I have a rear wheel that has needed work 3 or more times in around 3 years (of not very regular riding) and I'm wondering if something is especially wrong with the setup on this FUJI road bike.

A few years back I reworked the axle on the bike - put some grease in it and set it. Later it had come very stiff. I opened it up and bought some cones to replace it - fairly chewed up.

This year I took it to a cycle-hobby shop as the wheel was wiggling like out-of-true, but no one portion of the wheel consistently rubbed. Sure enough, they say it needed bearings, now it trues up perfectly and all good?


Now, after a few rides and a few months, I'm seeing it is obviously loose and furthermore the little round washer was coming loose. Pushed it in and rode a bit, and this part is still not completely fitted in as I can push it in a little.

odd washer thing

What is that part called, and is it safe to run with that a little loose? Is just tightening the cones and tightening/loosening likely to fix this for good or... for another year at least?

The chain goes forward just slightly when freewheeling but apparently that is supposed to be normal? Not sure if it is in any way related.

2 Answers 2


The round washer-like piece that's loose is a metal dust cover. It keeps debris and water out of the bearings. On some hubs they're pressed into the hub shell and on others they're pressed onto the cone, which is what this looks like. Having it be loose is consistent with replacing the cone with one that wasn't quite the right diameter to mate properly with the cover. There's not much leeway there.

The usual procedure for transferring the dust shield is to cradle it with a vise or socket and very gently tap the old cone through and the new one on.

You don't really want it to be loose because they're the hub's main line of defense against contaminants. If it's rotating around freely it may get damaged as well, and be unable to press into place on a new cone.

Replacing cones is a careful business of finding one where the ground part matches the profile of the original one well, making sure the ball track is falling in a good spot on it in practice, in this case ensuring it has the right major diameter for the dust cover, and then making sure the spacing of the hub is right when you're done. There are some in-depth treatments out there of this, Barnett's Manual has a good one, but it's a fairly big topic. Repeat problems with the hub coming loose, rapidly accumulating wear, etc are likely outcomes of the match not being great with the profile of the new cones. The balls may be making contact in an awkward spot of the curve or off of it completely. An extreme case of this may make the wheel not usable. It could be a good idea to look at the cones and see how they're wearing.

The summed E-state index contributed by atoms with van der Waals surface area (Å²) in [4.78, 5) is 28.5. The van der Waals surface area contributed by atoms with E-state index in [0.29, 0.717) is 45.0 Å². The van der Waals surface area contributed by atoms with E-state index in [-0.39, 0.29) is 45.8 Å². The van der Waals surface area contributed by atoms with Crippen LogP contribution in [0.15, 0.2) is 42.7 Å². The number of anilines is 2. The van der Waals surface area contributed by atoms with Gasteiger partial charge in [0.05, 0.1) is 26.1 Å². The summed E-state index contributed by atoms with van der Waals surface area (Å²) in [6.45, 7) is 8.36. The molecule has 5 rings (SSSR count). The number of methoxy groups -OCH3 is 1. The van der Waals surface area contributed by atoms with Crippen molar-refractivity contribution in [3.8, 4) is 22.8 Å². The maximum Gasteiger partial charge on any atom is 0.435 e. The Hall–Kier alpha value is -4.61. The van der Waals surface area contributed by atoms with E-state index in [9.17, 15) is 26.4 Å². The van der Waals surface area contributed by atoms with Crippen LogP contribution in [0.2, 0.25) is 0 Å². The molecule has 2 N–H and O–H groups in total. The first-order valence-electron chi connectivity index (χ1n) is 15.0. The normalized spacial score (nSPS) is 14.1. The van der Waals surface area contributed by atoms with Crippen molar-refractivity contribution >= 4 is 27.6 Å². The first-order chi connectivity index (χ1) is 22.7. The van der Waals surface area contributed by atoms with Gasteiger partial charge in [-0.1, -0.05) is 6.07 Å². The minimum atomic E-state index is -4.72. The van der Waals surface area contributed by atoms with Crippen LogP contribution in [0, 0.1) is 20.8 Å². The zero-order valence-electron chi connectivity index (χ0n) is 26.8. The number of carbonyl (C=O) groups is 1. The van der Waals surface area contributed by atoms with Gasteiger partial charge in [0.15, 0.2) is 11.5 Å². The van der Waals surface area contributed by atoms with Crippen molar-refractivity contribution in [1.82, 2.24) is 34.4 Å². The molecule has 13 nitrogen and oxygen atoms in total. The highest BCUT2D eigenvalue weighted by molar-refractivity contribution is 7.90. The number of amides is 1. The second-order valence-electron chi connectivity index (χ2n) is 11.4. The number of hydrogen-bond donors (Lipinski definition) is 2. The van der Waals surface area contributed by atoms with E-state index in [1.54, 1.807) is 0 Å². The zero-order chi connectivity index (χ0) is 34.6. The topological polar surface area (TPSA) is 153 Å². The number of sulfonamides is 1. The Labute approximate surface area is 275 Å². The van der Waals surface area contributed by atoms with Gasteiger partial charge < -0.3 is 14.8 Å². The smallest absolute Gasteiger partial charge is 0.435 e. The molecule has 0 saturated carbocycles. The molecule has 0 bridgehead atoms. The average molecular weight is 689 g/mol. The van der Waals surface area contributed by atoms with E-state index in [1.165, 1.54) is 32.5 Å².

It's also possible that the cones were a good match but the cups are damaged and causing repeat loosening. If so that's likely to keep happening but take a long time to be an acute problem.

The chain behavior is probably some dryness or gumminess in the freewheel and not related.

  • It's pretty hard to move the round cover thing - I was just thinking could it fail and make the bearings fly out and grind to a stop or something at speed?
    – NoBugs
    Nov 17, 2018 at 2:17

What Nathan said, but I'll add two things:

Whenever you replace the cone, always replace all the balls. The old balls will have gotten smaller and will cause more rapid wear on the cone if not replaced. Also, except in an emergency, never replace just one or two balls -- replace them all. If they are not all the same diameter the larger ones will cause rapid wear of the mating surfaces.

I had a problem with my front wheel some time back where it kept wrecking cones and the axle itself would develop "stretch marks" because one cone was apparently being torqued into the lock nut. Finally carefully checked the hub and realized it was bent slightly (possibly a manufacturing defect). So I replaced the entire front wheel (cheaper than replacing just the hub). After that had no problems.

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